ual binary is a persistent feature of the workplace today and the glass ceiling is an implicit manifestation of the impediments that women face in the labor force. According to Paige Churchman, renowned feminist theorist Gay Bryan coined the term glass ceiling many decades ago to describe the invisible barriers to professional advancement that women face in the labor force. Although women have entered the paid labor force in record numbers, attainting leadership roles in a corporate environment remains a challenge and invisible barriers impeded their development. While women hope to lead by example and advance professionally, the challenges that they face today are less overt than they once were but remain important impediments to their full professional advancement (Churchman, 2009).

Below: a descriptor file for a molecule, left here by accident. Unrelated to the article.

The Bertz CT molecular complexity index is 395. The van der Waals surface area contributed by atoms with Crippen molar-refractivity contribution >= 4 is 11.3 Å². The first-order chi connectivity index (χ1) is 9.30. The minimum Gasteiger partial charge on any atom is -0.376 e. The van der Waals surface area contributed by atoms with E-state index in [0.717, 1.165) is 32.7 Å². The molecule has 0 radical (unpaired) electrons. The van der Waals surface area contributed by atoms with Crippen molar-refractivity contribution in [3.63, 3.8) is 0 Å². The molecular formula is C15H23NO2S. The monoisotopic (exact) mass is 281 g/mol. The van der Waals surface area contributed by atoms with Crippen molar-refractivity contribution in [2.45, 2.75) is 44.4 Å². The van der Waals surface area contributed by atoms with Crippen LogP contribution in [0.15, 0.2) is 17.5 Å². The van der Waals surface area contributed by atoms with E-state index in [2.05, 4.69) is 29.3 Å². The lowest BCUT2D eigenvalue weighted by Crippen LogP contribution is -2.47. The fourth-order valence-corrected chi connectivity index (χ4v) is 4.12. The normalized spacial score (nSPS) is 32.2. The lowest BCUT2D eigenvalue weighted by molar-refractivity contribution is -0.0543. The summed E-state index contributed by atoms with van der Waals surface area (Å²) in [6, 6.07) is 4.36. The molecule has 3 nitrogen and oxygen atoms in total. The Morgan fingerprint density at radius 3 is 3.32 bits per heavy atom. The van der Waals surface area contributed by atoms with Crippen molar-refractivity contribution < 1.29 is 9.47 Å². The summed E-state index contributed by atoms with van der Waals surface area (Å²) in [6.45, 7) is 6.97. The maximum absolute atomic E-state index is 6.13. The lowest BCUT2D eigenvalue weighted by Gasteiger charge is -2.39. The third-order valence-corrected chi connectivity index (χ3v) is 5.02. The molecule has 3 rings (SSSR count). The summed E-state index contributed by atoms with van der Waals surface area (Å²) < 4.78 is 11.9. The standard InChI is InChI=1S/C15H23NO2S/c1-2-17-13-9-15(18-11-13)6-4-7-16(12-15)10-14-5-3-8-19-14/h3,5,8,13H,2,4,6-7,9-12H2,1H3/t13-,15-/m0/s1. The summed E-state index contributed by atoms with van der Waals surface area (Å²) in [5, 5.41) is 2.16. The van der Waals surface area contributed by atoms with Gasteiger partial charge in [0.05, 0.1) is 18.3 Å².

According to Women at Work, Leadership for the Next Century, the glass ceiling is a phenomenon which invisible, artificial barriers to the professional advancement of women remain the greatest impediments to their growth within an organization (Smith, 1999). The glass ceiling is arguably the most important impediment to the professional development of women in the 21st century and it is predicated upon the sexual binary. The glass ceiling is an important challenge for women in the paid labor force because it is implicit and limits their opportunities for professional advancement. While discrimination and sexual harassment are often explicit barriers to the full inclusion of women within the paid labor force, the entry of women into paid labor in record numbers has not resulted in complete equality. According to Nora Frenkel more than 25 years ago, “women have reached a certain point. I call it the glass ceiling. There isnt enough room for all those women at the top,” (Meyerson & Fletcher, 2000, 127). The glass ceiling, in addition to “pink collar ghettos”, are important yet often ignored aspects of the challenges women face in the labor force today. These metaphors